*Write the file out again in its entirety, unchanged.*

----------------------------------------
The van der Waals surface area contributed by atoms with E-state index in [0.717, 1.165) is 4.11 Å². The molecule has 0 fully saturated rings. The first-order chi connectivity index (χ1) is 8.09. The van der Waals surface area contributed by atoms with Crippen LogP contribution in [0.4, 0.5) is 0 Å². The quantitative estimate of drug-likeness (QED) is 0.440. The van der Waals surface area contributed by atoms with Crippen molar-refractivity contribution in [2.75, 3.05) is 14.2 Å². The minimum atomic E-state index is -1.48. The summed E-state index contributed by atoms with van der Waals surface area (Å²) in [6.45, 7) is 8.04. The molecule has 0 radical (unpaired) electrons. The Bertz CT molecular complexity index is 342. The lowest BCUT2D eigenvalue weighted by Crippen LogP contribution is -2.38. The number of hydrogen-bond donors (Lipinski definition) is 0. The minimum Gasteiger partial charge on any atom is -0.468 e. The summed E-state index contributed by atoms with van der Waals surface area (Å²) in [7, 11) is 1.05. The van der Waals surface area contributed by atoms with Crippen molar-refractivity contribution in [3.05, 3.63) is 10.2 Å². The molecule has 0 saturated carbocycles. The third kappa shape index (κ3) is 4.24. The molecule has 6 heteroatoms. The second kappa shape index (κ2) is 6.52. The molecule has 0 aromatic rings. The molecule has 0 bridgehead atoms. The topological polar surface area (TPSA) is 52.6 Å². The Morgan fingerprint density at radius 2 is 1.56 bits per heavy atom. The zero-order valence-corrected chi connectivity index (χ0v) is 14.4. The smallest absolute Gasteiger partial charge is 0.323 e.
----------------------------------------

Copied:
The van der Waals surface area contributed by atoms with E-state index in [0.717, 1.165) is 4.11 Å². The molecule has 0 fully saturated rings. The first-order chi connectivity index (χ1) is 8.09. The van der Waals surface area contributed by atoms with Crippen LogP contribution in [0.4, 0.5) is 0 Å². The quantitative estimate of drug-likeness (QED) is 0.440. The van der Waals surface area contributed by atoms with Crippen molar-refractivity contribution in [2.75, 3.05) is 14.2 Å². The minimum atomic E-state index is -1.48. The summed E-state index contributed by atoms with van der Waals surface area (Å²) in [6.45, 7) is 8.04. The molecule has 0 radical (unpaired) electrons. The Bertz CT molecular complexity index is 342. The lowest BCUT2D eigenvalue weighted by Crippen LogP contribution is -2.38. The number of hydrogen-bond donors (Lipinski definition) is 0. The minimum Gasteiger partial charge on any atom is -0.468 e. The summed E-state index contributed by atoms with van der Waals surface area (Å²) in [7, 11) is 1.05. The van der Waals surface area contributed by atoms with Crippen molar-refractivity contribution in [3.05, 3.63) is 10.2 Å². The molecule has 0 saturated carbocycles. The third kappa shape index (κ3) is 4.24. The molecule has 6 heteroatoms. The second kappa shape index (κ2) is 6.52. The molecule has 0 aromatic rings. The molecule has 0 bridgehead atoms. The topological polar surface area (TPSA) is 52.6 Å². The Morgan fingerprint density at radius 2 is 1.56 bits per heavy atom. The zero-order valence-corrected chi connectivity index (χ0v) is 14.4. The smallest absolute Gasteiger partial charge is 0.323 e.